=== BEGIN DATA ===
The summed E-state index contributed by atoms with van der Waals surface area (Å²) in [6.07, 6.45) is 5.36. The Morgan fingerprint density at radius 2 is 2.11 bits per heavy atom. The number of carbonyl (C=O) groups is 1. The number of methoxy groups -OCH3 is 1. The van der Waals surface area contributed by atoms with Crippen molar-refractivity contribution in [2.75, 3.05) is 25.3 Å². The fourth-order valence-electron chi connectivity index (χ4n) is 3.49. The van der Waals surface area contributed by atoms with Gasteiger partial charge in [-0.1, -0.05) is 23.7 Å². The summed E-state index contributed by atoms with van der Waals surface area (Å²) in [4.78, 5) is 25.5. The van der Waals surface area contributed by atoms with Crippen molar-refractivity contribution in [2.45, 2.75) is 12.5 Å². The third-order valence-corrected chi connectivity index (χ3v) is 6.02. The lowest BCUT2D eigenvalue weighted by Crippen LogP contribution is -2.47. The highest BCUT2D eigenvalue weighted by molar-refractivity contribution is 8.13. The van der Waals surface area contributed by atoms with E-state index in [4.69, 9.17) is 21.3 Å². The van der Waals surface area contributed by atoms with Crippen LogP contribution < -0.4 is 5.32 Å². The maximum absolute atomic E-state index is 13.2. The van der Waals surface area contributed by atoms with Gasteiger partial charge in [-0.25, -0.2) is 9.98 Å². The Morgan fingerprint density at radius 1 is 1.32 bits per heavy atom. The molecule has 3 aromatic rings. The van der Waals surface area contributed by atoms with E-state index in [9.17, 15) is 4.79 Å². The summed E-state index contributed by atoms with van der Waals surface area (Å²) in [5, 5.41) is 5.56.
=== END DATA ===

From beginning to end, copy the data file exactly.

The summed E-state index contributed by atoms with van der Waals surface area (Å²) in [6.07, 6.45) is 5.36. The Morgan fingerprint density at radius 2 is 2.11 bits per heavy atom. The number of carbonyl (C=O) groups is 1. The number of methoxy groups -OCH3 is 1. The van der Waals surface area contributed by atoms with Crippen molar-refractivity contribution in [2.75, 3.05) is 25.3 Å². The fourth-order valence-electron chi connectivity index (χ4n) is 3.49. The van der Waals surface area contributed by atoms with Gasteiger partial charge in [-0.1, -0.05) is 23.7 Å². The summed E-state index contributed by atoms with van der Waals surface area (Å²) in [4.78, 5) is 25.5. The van der Waals surface area contributed by atoms with Crippen molar-refractivity contribution in [2.45, 2.75) is 12.5 Å². The third-order valence-corrected chi connectivity index (χ3v) is 6.02. The lowest BCUT2D eigenvalue weighted by Crippen LogP contribution is -2.47. The highest BCUT2D eigenvalue weighted by molar-refractivity contribution is 8.13. The van der Waals surface area contributed by atoms with E-state index in [4.69, 9.17) is 21.3 Å². The van der Waals surface area contributed by atoms with Crippen LogP contribution < -0.4 is 5.32 Å². The maximum absolute atomic E-state index is 13.2. The van der Waals surface area contributed by atoms with Gasteiger partial charge in [-0.25, -0.2) is 9.98 Å². The Morgan fingerprint density at radius 1 is 1.32 bits per heavy atom. The molecule has 3 aromatic rings. The van der Waals surface area contributed by atoms with E-state index in [9.17, 15) is 4.79 Å². The summed E-state index contributed by atoms with van der Waals surface area (Å²) in [5, 5.41) is 5.56.